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Relation Between Dual Acidity and Structure of H-Montmorillonite

Description: The following report covers potentiometric studies with hydrogen-sensitive and cation-sensitive glass electrodes supplemented by chemical determinations and X-ray diffractions on a hydrogen-montmorillonite. These studies indicate that the clay behaves as a mixture of two acids, resulting from the presence of interlayer and edge exchange sites, both occupied by hydrogen ions.
Date: March 1962
Creator: Pommer, Alfred M.
Partner: UNT Libraries Government Documents Department

Organic Solutes in Ground Water at the Idaho National Engineering Laboratory

Description: From purpose of study: In January 1980, the u.s. Environmental Protection Agency (EPA) recommended that a ground-water monitoring program for organic constituents be started at the INEL. In response to this recommendation, DOE requested the U.S. Geological Survey to undertake such a program. The purpose of the study was to determine the distribution and extent of organic constituents in the ground water beneath the INEL.
Date: March 1982
Creator: Leenheer, Jerry A. & Bagby, Jefferson C.
Partner: UNT Libraries Government Documents Department

Incineration of Radioactive Solid Wastes: A Report to the General Manager's Task Force on AEC Operational Radioactive Waste Management

Description: From summary and conclusions: The purpose of this study was to evaluate the possibilities and extent to which incineration could be used to decrease the volume and increase the safety of handling and storing the combustible, radioactive solid wastes.
Date: August 1970
Creator: U.S. Atomic Energy Commission. Working Group for Incineration.
Partner: UNT Libraries Government Documents Department

Civilian Nuclear Waste Disposal

Description: The Nuclear Waste Policy Act of 1982 (NWPA) calls for disposal of spent nuclear fuel in a deep geologic repository that is unlikely to be disturbed for thousands of years. Low-level waste sites are a state responsibility under the Low-Level Radioactive Waste Policy Act of 1980. Pursuant to that act, 10 regional compacts for disposal of low level waste have been approved by Congress. Three commercial low-level waste sites are currently operating, in the states of South Carolina, Utah, and Washington.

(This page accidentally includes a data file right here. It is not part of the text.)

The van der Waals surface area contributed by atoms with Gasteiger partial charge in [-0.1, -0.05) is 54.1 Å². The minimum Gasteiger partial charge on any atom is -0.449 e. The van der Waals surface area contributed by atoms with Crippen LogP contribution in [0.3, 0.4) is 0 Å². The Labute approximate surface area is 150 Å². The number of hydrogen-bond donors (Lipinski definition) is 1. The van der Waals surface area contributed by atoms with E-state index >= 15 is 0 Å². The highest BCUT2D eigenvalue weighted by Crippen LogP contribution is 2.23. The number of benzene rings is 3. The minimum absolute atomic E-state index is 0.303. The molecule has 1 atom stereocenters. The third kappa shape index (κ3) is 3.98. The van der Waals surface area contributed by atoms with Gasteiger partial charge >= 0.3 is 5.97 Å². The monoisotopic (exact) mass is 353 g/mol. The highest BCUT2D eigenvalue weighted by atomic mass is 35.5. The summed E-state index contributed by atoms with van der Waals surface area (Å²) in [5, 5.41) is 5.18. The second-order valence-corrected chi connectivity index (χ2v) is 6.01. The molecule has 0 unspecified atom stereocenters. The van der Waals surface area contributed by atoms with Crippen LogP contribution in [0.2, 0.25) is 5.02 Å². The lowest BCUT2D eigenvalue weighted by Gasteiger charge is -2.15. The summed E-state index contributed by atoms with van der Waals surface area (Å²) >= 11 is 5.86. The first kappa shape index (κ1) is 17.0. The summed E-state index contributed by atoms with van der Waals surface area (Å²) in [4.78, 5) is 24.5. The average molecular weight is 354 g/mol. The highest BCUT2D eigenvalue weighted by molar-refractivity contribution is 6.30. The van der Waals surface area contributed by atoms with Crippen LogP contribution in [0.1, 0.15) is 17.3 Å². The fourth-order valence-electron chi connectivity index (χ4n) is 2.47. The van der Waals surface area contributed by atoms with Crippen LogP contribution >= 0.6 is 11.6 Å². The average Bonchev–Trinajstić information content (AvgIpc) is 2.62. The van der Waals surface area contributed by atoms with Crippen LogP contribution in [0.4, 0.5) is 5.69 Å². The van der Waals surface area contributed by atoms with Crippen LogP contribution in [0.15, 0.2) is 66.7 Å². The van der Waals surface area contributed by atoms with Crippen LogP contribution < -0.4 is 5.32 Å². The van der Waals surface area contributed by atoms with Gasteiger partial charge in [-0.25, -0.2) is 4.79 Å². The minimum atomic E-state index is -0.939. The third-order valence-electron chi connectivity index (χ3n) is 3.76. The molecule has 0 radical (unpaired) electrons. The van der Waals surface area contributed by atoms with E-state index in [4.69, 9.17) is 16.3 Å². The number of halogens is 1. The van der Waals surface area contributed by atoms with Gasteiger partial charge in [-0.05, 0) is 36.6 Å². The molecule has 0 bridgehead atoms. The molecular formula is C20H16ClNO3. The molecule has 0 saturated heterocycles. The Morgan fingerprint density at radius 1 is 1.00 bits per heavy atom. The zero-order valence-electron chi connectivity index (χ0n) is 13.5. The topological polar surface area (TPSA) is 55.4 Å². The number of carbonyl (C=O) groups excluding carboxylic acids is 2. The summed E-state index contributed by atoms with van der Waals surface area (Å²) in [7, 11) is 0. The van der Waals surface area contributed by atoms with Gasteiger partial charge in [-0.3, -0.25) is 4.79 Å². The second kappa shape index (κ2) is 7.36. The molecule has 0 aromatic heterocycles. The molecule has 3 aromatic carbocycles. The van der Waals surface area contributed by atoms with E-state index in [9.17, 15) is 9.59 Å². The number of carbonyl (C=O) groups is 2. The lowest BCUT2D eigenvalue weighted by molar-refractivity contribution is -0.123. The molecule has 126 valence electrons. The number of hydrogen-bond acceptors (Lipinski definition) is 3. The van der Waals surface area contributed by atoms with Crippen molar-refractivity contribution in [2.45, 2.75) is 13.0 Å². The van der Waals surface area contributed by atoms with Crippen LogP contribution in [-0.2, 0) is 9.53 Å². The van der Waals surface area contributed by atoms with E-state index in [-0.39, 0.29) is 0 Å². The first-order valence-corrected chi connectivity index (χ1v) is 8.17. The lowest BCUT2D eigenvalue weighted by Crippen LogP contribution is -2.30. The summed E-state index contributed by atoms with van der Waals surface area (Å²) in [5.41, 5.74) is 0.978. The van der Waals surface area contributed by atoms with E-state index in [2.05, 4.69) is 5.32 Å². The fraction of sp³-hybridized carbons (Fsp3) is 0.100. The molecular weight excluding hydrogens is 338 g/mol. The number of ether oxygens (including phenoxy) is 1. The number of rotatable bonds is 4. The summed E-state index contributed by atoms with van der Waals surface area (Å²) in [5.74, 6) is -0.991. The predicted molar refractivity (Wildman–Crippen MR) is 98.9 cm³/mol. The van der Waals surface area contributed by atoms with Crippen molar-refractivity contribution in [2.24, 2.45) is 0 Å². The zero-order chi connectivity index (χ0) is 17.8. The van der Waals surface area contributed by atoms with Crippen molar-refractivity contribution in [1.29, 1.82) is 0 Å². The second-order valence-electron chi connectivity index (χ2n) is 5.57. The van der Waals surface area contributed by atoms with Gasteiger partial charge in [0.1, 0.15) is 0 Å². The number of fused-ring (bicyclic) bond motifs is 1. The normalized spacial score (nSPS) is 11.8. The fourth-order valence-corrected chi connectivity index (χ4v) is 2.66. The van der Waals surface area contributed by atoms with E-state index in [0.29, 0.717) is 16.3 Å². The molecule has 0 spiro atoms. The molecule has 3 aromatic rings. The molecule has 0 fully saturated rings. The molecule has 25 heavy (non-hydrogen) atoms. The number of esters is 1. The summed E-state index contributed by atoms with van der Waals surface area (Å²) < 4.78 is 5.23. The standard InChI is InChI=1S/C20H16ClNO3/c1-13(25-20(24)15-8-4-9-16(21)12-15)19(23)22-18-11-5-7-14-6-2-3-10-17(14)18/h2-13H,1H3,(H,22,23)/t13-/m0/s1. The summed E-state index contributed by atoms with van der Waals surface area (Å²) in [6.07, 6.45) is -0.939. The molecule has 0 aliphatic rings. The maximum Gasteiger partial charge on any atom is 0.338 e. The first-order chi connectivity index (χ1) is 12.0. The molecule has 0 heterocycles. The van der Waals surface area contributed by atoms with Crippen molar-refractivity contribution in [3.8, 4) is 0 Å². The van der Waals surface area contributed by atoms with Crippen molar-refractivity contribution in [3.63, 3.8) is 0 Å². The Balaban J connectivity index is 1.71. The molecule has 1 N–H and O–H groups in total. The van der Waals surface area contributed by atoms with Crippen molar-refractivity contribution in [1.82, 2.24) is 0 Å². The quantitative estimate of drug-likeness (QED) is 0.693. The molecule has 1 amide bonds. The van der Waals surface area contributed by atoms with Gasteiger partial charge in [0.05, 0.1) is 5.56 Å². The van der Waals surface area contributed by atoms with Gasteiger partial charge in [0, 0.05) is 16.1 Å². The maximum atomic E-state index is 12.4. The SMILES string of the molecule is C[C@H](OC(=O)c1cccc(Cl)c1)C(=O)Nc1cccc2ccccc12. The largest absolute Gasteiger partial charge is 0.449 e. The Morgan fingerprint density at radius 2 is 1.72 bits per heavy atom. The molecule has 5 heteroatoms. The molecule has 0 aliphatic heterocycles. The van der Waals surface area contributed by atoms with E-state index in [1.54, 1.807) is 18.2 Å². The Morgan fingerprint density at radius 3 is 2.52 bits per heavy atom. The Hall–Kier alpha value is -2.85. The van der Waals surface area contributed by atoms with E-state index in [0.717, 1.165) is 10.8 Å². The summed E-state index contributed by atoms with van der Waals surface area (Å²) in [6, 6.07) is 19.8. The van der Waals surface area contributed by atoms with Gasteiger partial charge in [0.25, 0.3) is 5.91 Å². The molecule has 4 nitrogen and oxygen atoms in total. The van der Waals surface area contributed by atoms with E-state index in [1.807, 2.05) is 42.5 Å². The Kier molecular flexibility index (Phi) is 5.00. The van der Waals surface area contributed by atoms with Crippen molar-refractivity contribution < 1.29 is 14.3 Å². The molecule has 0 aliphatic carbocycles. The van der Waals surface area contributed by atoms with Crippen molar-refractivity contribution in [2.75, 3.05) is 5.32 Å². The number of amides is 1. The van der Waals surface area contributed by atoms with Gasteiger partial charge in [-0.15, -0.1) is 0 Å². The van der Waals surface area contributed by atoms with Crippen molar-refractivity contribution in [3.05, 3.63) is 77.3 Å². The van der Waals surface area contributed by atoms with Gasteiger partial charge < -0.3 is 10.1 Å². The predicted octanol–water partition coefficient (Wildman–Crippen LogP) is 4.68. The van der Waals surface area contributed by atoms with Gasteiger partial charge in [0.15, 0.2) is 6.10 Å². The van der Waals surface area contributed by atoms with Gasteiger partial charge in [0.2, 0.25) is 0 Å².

Date: August 8, 2006
Creator: Holt, Mark
Partner: UNT Libraries Government Documents Department

Civilian Nuclear Waste Disposal

Description: The Nuclear Waste Policy Act of 1982 (NWPA) calls for disposal of spent nuclear fuel in a deep geologic repository that is unlikely to be disturbed for thousands of years. Low-level waste sites are a state responsibility under the Low-Level Radioactive Waste Policy Act of 1980. Pursuant to that act, 10 regional compacts for disposal of low level waste have been approved by Congress. Three commercial low-level waste sites are currently operating, in the states of South Carolina, Utah, and Washington.
Date: January 29, 2003
Creator: Holt, Mark
Partner: UNT Libraries Government Documents Department

Civilian Nuclear Waste Disposal

Description: The Nuclear Waste Policy Act of 1982 (NWPA) calls for disposal of spent nuclear fuel in a deep geologic repository that is unlikely to be disturbed for thousands of years. Low-level waste sites are a state responsibility under the Low-Level Radioactive Waste Policy Act of 1980. Pursuant to that act, 10 regional compacts for disposal of low level waste have been approved by Congress. Three commercial low-level waste sites are currently operating, in the states of South Carolina, Utah, and Washington.
Date: March 17, 2003
Creator: Holt, Mark
Partner: UNT Libraries Government Documents Department

Civilian Nuclear Waste Disposal

Description: The Nuclear Waste Policy Act of 1982 (NWPA) calls for disposal of spent nuclear fuel in a deep geologic repository that is unlikely to be disturbed for thousands of years. Low-level waste sites are a state responsibility under the Low-Level Radioactive Waste Policy Act of 1980. Pursuant to that act, 10 regional compacts for disposal of low level waste have been approved by Congress. Three commercial low-level waste sites are currently operating, in the states of South Carolina, Utah, and Washington.
Date: May 8, 2003
Creator: Holt, Mark